Mastering plug-ins by any other name?

Discussion in 'Mixing' started by jmm22, Nov 12, 2010.

  1. jmm22

    jmm22 Guest

    I am confused by the mastering plug ins. Can any comp/limiter be used to boost levels during mastering, or does one need a dedicated mastering plug in?
  2. IIRs

    IIRs Well-Known Member

    You can use any comp or limiter.

    Of course, bad processing of the whole mix will do a lot more damage than bad processing of just one channel within it, so there is usually a greater emphasis on high quality components / sophisticated anti-aliased algorithms. And there is a specific "brick-wall" sub-class of limiter which is mostly intended for final level maximising during mastering. But basically the tools are the same.

    I would honestly suggest you forget about 'mastering' for now: instead learn how to get your mixes right so that they don't need fixing at the mastering stage.

    "Proper" mastering should happen in a different studio, with different monitors, and preferably a different (more experienced) pair of ears making the decisions. This gives the best chance of catching and fixing mistakes that were made during mixing, whether due to poor monitoring or room acoustics or whatever. If you try to 'master' in the same room in which you mixed there is a good chance you will simply compound your errors.

    I would suggest the following strategy:

    1. Create your mix as best you can to sound exactly as you want it.
    2. Use a free brick-wall limiter to raise the RMS level. Aim for about -14dB for most pop / rock material. A bit lower if its purist acoustic / classical / jazz etc.
    3. Burn a CD and take it out into the real world: try it in on other hi-fi systems, your car, your ipod, on a PA if you can, etc. See if you can spot any trend in the differences, then go back to step 1 to try to fix them.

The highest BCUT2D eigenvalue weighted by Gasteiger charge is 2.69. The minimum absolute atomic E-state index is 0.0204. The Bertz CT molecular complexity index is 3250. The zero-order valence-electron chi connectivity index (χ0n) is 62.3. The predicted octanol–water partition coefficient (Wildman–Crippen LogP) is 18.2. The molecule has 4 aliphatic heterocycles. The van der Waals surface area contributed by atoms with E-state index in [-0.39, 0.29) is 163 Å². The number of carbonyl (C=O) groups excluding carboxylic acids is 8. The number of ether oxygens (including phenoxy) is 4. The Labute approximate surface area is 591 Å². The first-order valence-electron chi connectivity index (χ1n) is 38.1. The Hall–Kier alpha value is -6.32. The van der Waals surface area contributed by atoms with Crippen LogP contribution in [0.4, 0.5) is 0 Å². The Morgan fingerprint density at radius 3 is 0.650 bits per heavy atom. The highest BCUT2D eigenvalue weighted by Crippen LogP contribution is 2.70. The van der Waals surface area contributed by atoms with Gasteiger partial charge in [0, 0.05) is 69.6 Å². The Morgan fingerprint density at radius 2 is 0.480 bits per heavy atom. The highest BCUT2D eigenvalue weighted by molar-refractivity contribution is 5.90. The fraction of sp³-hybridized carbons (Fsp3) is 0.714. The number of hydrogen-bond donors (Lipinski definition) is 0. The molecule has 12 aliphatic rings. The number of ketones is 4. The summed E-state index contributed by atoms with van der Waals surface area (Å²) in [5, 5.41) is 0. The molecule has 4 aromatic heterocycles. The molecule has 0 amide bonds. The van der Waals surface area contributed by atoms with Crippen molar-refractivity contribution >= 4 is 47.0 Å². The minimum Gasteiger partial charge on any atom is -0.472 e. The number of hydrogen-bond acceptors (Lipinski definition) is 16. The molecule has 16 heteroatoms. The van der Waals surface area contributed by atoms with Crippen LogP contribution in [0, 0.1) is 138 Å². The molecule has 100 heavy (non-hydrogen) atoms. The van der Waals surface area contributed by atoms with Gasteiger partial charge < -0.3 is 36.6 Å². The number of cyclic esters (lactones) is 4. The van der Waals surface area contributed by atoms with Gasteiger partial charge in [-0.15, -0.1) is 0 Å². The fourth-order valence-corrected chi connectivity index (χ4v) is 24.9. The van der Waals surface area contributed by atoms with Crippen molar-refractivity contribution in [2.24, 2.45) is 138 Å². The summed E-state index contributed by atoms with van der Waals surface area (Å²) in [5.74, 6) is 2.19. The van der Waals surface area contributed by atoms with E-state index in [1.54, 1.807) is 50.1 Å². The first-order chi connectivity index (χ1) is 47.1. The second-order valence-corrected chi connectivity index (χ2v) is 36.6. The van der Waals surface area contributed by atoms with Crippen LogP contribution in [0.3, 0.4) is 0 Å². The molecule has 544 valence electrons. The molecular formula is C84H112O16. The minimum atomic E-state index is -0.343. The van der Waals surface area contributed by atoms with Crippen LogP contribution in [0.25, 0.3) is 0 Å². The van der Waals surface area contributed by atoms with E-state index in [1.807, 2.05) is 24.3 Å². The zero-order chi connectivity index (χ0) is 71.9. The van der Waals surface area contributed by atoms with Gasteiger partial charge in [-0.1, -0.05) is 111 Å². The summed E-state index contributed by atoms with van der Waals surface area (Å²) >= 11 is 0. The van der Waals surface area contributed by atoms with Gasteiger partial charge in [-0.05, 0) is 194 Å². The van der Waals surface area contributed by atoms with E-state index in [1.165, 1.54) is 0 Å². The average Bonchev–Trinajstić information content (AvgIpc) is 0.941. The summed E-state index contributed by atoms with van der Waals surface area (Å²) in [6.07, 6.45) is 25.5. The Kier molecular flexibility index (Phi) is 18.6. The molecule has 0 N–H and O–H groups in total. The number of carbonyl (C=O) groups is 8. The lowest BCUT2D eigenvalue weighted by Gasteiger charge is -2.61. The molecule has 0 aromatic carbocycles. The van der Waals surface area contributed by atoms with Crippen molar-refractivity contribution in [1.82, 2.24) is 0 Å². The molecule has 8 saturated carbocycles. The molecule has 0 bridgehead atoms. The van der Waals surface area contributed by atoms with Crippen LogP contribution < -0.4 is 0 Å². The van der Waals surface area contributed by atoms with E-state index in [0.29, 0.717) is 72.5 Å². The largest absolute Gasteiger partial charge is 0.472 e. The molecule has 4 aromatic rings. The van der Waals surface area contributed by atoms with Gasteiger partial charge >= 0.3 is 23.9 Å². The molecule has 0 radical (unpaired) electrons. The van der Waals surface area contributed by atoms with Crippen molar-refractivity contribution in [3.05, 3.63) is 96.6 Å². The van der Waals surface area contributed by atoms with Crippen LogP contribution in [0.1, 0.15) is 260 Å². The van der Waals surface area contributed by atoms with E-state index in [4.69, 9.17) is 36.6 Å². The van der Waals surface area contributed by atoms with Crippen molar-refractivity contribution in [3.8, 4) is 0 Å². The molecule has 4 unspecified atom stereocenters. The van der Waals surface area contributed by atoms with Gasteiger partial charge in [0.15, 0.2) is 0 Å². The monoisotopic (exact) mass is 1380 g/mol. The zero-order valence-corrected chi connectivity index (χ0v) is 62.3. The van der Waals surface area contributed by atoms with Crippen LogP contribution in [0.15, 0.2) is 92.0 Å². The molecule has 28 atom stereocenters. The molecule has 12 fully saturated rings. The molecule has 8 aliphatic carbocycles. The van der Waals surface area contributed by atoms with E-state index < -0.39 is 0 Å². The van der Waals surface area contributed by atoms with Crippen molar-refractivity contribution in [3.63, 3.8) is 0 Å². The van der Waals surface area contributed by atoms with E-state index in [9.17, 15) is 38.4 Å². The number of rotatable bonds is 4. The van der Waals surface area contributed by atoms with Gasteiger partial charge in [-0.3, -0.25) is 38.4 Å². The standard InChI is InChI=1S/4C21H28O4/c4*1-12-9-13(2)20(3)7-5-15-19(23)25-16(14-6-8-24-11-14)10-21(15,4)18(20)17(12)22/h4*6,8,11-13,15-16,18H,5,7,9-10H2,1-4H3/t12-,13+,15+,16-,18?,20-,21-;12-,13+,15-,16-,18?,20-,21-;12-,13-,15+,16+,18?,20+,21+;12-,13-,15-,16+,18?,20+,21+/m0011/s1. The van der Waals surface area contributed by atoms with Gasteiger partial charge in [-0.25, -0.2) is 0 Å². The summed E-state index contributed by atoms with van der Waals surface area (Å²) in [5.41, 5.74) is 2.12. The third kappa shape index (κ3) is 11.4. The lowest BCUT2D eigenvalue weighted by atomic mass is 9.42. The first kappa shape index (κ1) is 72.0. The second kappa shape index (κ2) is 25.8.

This process should also help you to identify whether you have any problems with your monitoring, and roughly where those problems lie. You should not attempt any 'mastering' until your monitoring is telling you the truth, ie: you can create a mix in your studio and not get any nasty suprises when playing it elsewhere.
  3. jmm22

    jmm22 Guest

    Thanks for the reply and good advice. Even intuitively, I agree that it would be best to have mixes mastered in another facility, for all the reasons you mention, but being a typically curious person, I am inclined to experiment and learn about this aspect of recording as well, hence the question. In addition, there is something alluring about taking mixes somewhere else for mastering. It lends some kind of legitimacy to the music. But whether this validation is warranted remains in the ear of the beholder :)
  4. hueseph

    hueseph Well-Known Member

    IIRs' advice is something you will read a lot on this forum. Not because it's elitist banter but because it's good advice. Go ahead and try your hand at mastering but I would suggest taking an unmastered version of a track that you mastered to a PROPER mastering house to make comparison. I don't mean one of these cheap pseudo mastering sites on the web but a dedicated mastering studio. There are at least four people who frequent this site and/or moderate the mastering forum here who could probably help you out.
  5. hueseph

    hueseph Well-Known Member

    INcidentally, check out these plugins. [(Dead Link Removed)

    Also, check out his mastering advice: (Dead Link Removed)

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